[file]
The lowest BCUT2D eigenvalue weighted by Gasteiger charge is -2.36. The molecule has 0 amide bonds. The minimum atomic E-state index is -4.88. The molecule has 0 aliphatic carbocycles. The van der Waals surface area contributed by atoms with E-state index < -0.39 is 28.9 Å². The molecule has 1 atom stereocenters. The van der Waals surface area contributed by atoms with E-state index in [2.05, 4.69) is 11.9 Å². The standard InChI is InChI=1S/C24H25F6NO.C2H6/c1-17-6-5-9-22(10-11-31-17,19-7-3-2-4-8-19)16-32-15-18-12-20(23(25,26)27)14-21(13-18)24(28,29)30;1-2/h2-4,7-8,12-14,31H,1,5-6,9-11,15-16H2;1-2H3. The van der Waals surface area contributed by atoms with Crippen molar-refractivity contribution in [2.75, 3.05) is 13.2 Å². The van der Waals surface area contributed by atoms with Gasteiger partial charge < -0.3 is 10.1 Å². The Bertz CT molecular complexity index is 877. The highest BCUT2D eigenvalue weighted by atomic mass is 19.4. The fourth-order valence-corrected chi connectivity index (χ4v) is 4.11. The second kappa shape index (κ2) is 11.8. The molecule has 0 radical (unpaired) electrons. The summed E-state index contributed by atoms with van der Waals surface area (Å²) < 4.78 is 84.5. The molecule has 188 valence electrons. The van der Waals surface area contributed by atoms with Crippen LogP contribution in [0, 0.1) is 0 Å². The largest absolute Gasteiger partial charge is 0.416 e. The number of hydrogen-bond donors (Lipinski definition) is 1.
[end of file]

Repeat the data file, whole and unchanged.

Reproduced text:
The lowest BCUT2D eigenvalue weighted by Gasteiger charge is -2.36. The molecule has 0 amide bonds. The minimum atomic E-state index is -4.88. The molecule has 0 aliphatic carbocycles. The van der Waals surface area contributed by atoms with E-state index < -0.39 is 28.9 Å². The molecule has 1 atom stereocenters. The van der Waals surface area contributed by atoms with E-state index in [2.05, 4.69) is 11.9 Å². The standard InChI is InChI=1S/C24H25F6NO.C2H6/c1-17-6-5-9-22(10-11-31-17,19-7-3-2-4-8-19)16-32-15-18-12-20(23(25,26)27)14-21(13-18)24(28,29)30;1-2/h2-4,7-8,12-14,31H,1,5-6,9-11,15-16H2;1-2H3. The van der Waals surface area contributed by atoms with Crippen molar-refractivity contribution in [2.75, 3.05) is 13.2 Å². The van der Waals surface area contributed by atoms with Gasteiger partial charge < -0.3 is 10.1 Å². The Bertz CT molecular complexity index is 877. The highest BCUT2D eigenvalue weighted by atomic mass is 19.4. The fourth-order valence-corrected chi connectivity index (χ4v) is 4.11. The second kappa shape index (κ2) is 11.8. The molecule has 0 radical (unpaired) electrons. The summed E-state index contributed by atoms with van der Waals surface area (Å²) < 4.78 is 84.5. The molecule has 188 valence electrons. The van der Waals surface area contributed by atoms with Crippen LogP contribution in [0, 0.1) is 0 Å². The largest absolute Gasteiger partial charge is 0.416 e. The number of hydrogen-bond donors (Lipinski definition) is 1.